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11 February is the International Day of Women and Girls in Science
La giornata mira a promuovere l’uguaglianza di genere e a far sì che donne e ragazze ottengano parità di accesso e partecipazione nella scienza.
It could seem quite impossible, but the scientific vocation of women and girls keeps being opposed in the name of preconceptions on the female scarce predisposition to subjects like physics, maths and chemistry. To better understand the lack of consideration women face in the scientific world, consider that 97% of Nobel Prizes have been awarded to men.
However, women are stronger than stereotypes, and it’s demonstrated by numerous examples of female scientists that successfully challenged a historically sexist environment. Among them, Marie Curie, Nobel Prize in Physics 1903 and in Chemistry 1911, and first female professor at the Sorbonne; Margherita Hack, leading astrophysicist in the Italian and international scientific community; Cecilia Payne, astrophysicist that discovered the composition of stars in terms of helium and hydrogen; and Samantha Cristoforetti, astronaut and first Italian woman to be part of a crew of the European Space Agency.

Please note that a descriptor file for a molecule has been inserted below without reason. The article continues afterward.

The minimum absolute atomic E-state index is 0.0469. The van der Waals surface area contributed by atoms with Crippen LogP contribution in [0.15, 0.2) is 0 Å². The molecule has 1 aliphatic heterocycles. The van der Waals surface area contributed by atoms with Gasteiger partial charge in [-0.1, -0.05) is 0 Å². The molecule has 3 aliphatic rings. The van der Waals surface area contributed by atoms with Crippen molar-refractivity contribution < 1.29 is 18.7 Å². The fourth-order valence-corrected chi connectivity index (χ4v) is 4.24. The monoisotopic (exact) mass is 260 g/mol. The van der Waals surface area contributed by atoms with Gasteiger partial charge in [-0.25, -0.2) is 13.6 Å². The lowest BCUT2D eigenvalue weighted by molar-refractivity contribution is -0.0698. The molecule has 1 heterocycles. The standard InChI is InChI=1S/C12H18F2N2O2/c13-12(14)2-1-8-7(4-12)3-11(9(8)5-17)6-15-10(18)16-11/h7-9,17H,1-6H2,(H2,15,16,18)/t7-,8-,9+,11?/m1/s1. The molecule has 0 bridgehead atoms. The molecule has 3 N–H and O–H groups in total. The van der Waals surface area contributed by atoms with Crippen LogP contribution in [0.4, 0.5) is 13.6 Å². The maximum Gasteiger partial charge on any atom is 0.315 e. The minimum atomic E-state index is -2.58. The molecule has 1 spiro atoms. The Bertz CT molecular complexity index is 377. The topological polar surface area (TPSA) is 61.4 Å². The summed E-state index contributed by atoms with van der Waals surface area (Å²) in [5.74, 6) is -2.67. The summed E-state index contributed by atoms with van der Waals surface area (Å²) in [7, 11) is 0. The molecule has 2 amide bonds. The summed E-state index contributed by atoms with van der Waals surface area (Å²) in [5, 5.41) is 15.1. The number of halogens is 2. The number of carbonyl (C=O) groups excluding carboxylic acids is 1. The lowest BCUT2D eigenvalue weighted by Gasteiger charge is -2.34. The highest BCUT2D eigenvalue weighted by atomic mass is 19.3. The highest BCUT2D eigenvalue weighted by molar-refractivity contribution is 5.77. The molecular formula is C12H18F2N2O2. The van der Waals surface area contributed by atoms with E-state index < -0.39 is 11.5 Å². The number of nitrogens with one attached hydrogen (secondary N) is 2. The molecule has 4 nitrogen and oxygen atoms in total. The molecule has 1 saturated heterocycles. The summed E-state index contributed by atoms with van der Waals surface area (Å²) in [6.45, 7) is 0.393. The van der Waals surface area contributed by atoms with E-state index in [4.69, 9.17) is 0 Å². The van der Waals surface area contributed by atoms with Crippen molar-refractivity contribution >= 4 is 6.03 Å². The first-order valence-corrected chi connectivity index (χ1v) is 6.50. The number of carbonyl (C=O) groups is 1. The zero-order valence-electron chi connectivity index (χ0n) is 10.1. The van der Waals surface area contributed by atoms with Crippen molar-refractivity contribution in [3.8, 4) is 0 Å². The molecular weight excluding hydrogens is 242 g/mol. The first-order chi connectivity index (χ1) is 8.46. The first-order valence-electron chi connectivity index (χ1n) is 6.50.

In order to achieve gender equality and allow women and girls to have equal access to and participation in the scientific world, the United Nations declared 11 February as the International Day for Women and Girls in Science. Despite the efforts carried out by the international community to enhance women’s and girls’ participation in science, the competition with men is still uneven.
According to a study carried out in 14 countries, the odds girls have to earn a bachelor’s degree, a master’s degree or a PHD in science are 18%, 8%, and 2% respectively, whilst for male students are 37%, 18%, and 6% respectively.
“The progression of knowledge is made possible by the work of the great geniuses who preceded us,” said Margherita Hack, regardless of their gender.
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